Guru Shikhar
Arbuda Mountains.JPG
Aravalli Range as seen from Guru Shikhar
Highest point
Elevation1,722 metres (5,650 ft)[1]
Prominence1,372 metres (4,501 ft)[1]
Isolation615 kilometres (382 mi)[1]
ListingList of Indian states and territories by highest point
Coordinates24°38′59.5″N 72°46′34.5″E / 24.649861°N 72.776250°E / 24.649861; 72.776250Coordinates: 24°38′59.5″N 72°46′34.5″E / 24.649861°N 72.776250°E / 24.649861; 72.776250
Guru Shikhar is located in Rajasthan
Guru Shikhar
Guru Shikhar
Parent rangeArbuda Mountains, Aravalli Range

Guru Shikhar, a peak in the Arbuda Mountains of Rajasthan, is the highest point of the Aravalli Range. It rises to an elevation of 1,722 metres (5,650 ft).[2] It is 15 km from Mount Abu and a road from there leads almost to the top of the mountain.[3] It is named Guru-Shikhar or 'the peak of the guru' after Dattatreya, an incarnation of Vishnu, and a cave at the summit contains a temple dedicated to him, plus one dedicated his mother, Anasuya, wife of sage Atri nearby.[4]

Adjacent to the temple is the Mt Abu Observatory operated by the Physical Research Laboratory. This observatory hosts a 1.2m infrared telescope and also several Astronomy experiments.[5]

Mythological history

In this mythological history, the name of goddess Anusuya and her husband, Atri, is primarily recorded as wife and husband. It is a matter of time that Mother Anasuya Trideva became absorbed in the strictest tenacity for obtaining a son like Brahma, Vishnu, Mahesh, which made Saraswati, Lakshmi and Parvati feel uneasy, the wife goddesses of the three Gods.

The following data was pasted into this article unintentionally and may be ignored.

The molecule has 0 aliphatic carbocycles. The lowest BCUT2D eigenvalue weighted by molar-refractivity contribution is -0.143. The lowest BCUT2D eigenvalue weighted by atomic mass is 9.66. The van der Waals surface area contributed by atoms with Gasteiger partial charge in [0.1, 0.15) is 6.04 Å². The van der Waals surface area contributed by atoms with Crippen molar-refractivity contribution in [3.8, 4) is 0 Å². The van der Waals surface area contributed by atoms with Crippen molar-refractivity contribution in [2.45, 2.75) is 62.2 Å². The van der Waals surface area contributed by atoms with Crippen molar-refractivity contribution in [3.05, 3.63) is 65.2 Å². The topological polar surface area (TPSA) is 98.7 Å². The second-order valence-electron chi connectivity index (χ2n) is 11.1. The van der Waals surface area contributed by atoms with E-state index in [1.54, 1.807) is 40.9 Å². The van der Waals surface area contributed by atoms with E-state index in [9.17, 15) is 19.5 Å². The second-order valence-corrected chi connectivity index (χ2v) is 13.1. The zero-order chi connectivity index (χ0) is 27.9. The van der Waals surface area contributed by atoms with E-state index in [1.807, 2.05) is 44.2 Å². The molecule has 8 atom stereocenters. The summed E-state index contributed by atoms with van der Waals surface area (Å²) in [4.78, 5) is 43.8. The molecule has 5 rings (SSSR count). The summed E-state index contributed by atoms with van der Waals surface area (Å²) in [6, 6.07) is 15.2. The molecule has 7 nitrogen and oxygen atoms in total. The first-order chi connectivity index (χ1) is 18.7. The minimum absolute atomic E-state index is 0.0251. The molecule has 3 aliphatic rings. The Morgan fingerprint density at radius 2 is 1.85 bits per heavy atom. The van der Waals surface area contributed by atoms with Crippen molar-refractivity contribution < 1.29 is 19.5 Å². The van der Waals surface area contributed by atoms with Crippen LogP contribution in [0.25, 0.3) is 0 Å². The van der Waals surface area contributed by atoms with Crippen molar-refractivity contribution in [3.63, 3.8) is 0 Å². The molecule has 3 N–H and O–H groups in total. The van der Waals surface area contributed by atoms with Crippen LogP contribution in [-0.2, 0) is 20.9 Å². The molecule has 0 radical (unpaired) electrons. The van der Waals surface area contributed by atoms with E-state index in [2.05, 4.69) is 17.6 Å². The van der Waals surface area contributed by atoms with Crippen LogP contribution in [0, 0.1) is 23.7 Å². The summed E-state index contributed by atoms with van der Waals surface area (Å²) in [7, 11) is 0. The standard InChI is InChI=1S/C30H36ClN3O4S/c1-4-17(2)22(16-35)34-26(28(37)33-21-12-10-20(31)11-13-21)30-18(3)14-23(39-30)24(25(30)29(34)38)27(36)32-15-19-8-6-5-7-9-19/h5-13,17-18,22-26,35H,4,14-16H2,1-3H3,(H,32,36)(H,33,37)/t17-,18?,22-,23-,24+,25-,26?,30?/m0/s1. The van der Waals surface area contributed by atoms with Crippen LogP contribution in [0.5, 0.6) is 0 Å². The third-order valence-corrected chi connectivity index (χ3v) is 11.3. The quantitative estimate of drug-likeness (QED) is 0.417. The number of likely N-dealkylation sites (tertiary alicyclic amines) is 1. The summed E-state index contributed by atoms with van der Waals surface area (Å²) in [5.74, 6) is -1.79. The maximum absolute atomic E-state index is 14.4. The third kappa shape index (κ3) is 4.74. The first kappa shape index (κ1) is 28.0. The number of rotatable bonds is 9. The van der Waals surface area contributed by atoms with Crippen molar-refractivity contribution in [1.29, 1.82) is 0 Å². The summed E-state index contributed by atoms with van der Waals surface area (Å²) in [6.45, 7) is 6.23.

The three said to their husbands that they should go to the people and go there and take the examination of Goddess Anusuya. At the behest of Brahma, Vishnu, and Mahesh Sannyasis, the people of the earth went to take a test of the ascetic Goddess Anusuya. Tried to go near the sannyasi, Tridev asked him to beg, but he had a condition too.

To take the examination of the favor of Anusuya, Tridev told them that he had come to ask for alms but he should not go begging in his normal form but in the nude state of Anusuya. Artha Devi Anusuya will be able to give them an alms only when she is naked in front of Tridev Please listen to this. After listening to this story, the disciplined first started fluttering but after a little bit of rehearsing, Defining water poured on three monks.

When the water sprinkled, Brahma, Vishnu, Mahesh all changed into infant form. After taking the baby form, Anusuya breastfed them as a beggar. When Anushuya's husband Atri came back home, Anusuya called them the secret of three children. Atri had already seen the entire development with his divine vision. Atri embraced the three children and with their power, they converted three children into one child, with three heads and six hands.

Due to Brahma,Yes Vishnu, Mahesh's not returning to heaven, his wives became worried and came to Goddess Aasuya himself. Saraswati, Lakshmi, Parvati urged them to give back their respective husbands. Anusuya and her husband accepted the suggestion of the three ladies and Tridev came into their real form. After being pleased and impressed by Anusuya and Atri, Tridev gave them Dattatreya's son as a gift, which was the embodiment of these three gods. Dattatreya's body was one but he had three heads and six arms. Dattatreya, in particular, is considered to be the incarnation of Vishnu.

Dattatreya's other two brothers were Chandra Deva and Rishi Durvasha. Brahma and Rishi Durvasha are considered to be the form of Shiva to the Moon.

On the day Dattatreya was born, people of Hindu religion celebrate that day as Dattatreya Jayanti.


  1. ^ a b c "Guru Sikhar, India". Peak Bagger. Retrieved 18 December 2019.
  2. ^ Kohli, M.S. (2004), Mountains of India: Tourism, Adventure, Pilgrimage, Indus Publishing, p. 29, ISBN 978-81-7387-135-1
  3. ^ Singh, Sarina (2009), India 13, Lonely Planet, p. 230, ISBN 978-1-74179-151-8
  4. ^ "Guru Shikhar — Highest Point of Aravali in Rajasthan". Mount Abu Official website. Archived from the original on 30 October 2015. Retrieved 8 October 2015.
  5. ^ Astronomy & Astrophysics Division (A&A) Archived 1 February 2016 at the Wayback Machine. Retrieved 2 January 2013.